Afterschool Meals & Snacks: The Child and Adult Care Food Program (CACFP)
To participate, your program must:
- Operate within a school attendance area where at least 50% of children are eligible for free and reduced lunches.
- Offer educational or enrichment activities after the regular school day ends or on week- ends and holidays, during times of the year when school is in session. Because of thisrequirement, athletic programs that compete in leagues and do not have other activitiesdo not qualify to serve meals.
It pays to serve afterschool meals:
If you already spend money on food, the afterschool meal program can save you money. If you do not already offer food, reimbursement for meals served will provide funding to addmeals to your program. Each supper is reimbursed at $3.16; snacks, at $.86. In addition, sponsors are eligible to receive USDA commodities or cash in lieu from the USDA Foods program ($.2300/supper).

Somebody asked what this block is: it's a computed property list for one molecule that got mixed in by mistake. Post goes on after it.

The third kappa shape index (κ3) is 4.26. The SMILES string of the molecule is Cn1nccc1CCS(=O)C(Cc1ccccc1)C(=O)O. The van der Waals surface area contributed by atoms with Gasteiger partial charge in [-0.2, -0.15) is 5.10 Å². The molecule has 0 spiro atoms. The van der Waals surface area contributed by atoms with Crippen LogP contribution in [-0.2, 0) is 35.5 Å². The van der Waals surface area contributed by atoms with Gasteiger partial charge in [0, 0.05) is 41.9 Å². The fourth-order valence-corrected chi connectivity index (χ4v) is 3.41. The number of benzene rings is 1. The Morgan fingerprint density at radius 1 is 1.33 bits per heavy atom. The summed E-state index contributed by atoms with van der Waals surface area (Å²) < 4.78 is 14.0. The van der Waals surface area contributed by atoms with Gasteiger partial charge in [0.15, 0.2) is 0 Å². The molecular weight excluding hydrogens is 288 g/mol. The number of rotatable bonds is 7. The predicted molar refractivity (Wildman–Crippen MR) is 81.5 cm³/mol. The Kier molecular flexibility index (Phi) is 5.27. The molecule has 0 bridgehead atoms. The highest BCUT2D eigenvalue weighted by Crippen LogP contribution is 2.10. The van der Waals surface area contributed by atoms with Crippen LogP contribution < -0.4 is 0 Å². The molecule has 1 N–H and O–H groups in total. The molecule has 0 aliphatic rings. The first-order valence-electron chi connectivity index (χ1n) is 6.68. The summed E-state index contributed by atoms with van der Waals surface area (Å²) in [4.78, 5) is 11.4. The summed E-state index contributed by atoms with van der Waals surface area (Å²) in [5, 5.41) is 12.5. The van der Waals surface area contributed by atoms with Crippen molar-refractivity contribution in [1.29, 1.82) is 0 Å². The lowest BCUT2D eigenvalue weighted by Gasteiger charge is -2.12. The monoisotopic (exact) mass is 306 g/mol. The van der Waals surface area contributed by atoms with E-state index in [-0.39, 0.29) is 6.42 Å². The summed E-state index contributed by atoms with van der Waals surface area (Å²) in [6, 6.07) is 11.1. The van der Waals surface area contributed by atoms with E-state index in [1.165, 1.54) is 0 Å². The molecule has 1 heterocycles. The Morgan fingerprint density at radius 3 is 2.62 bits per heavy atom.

Meeting Nutrition Guidelines for Afterschool Meals:
All meals served through the Child and Adult Care Food Program must meet USDA nutritionalguidelines. Afterschool meals must include all of the following:
- 1 serving of fluid milk
- 1 servings of fruit
- 1 serving of vegetable
- 1 serving of grains
- 1 serving of protein
Meals can be hot or cold and can be as simple as a turkey sandwich, cucumber slices, an apple and a carton of low-fat milk. Snacks must include two of the four components.
Who Serves Afterschool Meals?
The afterschool meal program works best for schools that are interested in serving meals, local government agenciesand afterschool programs run by non-profits.
Examples of Afterschool Meal Programs in Vermont include:
- The Winooski Teen Center
- TheBoys & Girls Clubs of Brattleboro, Rutland and Burlington
- Jamaica Village School
- The Isle La Motte School District